Floor Tape Store

Wednesday, November 11, 2009

Lean Is About More than the Myths

It is important when you are starting out your lean journey to understand what Lean is really about. Steve Cook, a former Dell Computer supply chain executive and newly appointed chief operating officer of MFG.com recently took time to explain three common myths about Lean.

Myth #1: Lean = Job Cuts

"If done well, Lean initiatives are less a cost-cutting exercise and more a growth exercise," said Cook.

Myth #2: Lean = Doing More with Less

Lean is about doing more to get more, knowing that reducing waste is a growth strategy, a way to help the company be more competitive, Cook said.

Myth #3: Lean = a Cost Reduction Strategy

While Lean initiatives clearly involve reducing costs, "it's a myth if it's the reason why you're doing Lean," emphasized Cook. "The underpinning of Lean must be about making the organization more successful."

Lean is really a systematic way to learn to see the inefficiencies in your processes and to solve these opportunities in such a way to grow the business profitably by adding value the customer will pay for. If you want to be a successful company you will learn to empower and engage the entire organization to focus improvement on value-added work from the customer’s perspective.

Cook added a saying from Dell which reflects this, “You’ll get beat up for high cost, but you’ll get fired for quality/availability issues.”

Is your organization solving problems only for themselves or are they solving those for their customers?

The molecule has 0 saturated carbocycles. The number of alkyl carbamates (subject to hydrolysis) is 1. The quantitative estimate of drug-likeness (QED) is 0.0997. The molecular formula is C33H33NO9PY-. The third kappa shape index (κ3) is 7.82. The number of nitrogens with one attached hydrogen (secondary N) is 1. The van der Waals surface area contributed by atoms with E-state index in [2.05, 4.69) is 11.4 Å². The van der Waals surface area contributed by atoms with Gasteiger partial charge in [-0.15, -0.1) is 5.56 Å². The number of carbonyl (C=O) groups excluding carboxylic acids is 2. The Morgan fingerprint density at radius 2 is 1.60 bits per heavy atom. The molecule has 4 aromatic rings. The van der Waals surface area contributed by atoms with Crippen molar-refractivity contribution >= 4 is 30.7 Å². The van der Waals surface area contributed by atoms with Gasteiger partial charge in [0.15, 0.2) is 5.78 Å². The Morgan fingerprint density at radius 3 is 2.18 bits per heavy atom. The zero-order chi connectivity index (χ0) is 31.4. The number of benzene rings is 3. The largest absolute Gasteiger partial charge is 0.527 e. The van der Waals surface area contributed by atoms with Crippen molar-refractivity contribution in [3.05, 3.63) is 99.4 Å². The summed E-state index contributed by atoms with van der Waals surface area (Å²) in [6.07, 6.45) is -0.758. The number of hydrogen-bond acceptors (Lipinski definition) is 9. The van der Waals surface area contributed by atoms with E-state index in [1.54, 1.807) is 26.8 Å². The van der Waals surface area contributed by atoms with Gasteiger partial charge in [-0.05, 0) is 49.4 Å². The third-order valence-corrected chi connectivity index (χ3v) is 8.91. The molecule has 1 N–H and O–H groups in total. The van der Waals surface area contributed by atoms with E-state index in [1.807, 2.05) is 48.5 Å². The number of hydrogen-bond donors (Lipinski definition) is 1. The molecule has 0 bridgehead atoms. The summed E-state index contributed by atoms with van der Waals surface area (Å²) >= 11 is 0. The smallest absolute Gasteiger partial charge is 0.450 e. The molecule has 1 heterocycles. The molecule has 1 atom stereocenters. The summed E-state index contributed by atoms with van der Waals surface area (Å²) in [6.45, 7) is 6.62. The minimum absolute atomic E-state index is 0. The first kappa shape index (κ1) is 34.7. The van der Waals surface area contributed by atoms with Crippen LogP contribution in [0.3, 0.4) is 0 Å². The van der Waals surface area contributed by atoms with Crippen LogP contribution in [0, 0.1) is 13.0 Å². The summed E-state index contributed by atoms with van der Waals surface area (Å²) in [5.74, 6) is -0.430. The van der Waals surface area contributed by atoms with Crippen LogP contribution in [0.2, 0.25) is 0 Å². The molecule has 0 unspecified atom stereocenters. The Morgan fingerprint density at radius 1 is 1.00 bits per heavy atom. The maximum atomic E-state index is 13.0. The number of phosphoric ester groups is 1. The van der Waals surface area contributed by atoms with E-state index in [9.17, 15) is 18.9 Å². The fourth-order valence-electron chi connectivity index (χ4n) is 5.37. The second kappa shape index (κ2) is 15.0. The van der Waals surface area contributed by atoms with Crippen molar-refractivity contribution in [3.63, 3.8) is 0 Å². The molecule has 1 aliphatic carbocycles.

1. Great article Tim. I actually worked with Steve back in a previous life and I think he hit it on the head with the myths! The challenge is that lots of people are drawn to lean because of the "head count reduction" and the "doing more with less" type approach. The myths need to be dispelled emphatically right from the start.

  2. Thanks for sharing. Always good to see what Steve is saying, he's a smart guy.

    On the points, lean certainly should not equal job cuts. Mark Graban and I talked about that during his podcast #10 (http://www.leanblog.org/2006/11/leanblog-podcast-10-jamie-flinchbaugh_21.html) that waste equals layoffs. A wasteful company has no choice but to lay people off because they have essentially run out of ideas. That of course is what lean should be about. As the labor mouthpiece blog Labor Notes points out, lean isn't always about respect for people. Many organizations implement poorly or worse yet, hide bad things under the guise of lean because it sounds better. Mark Graban and others sound off on this write up here (http://www.leanblog.org/2009/11/leanies-of-world-unite.html).

    I recently have been talking more about this "doing more with less" and that companies / people are too focused on the "with less" part. They aren't thinking about the more. Steve points this out. I talked about it here (http://jamieflinchbaugh.com/2009/11/doing-more-with-less/).

    Jamie Flinchbaugh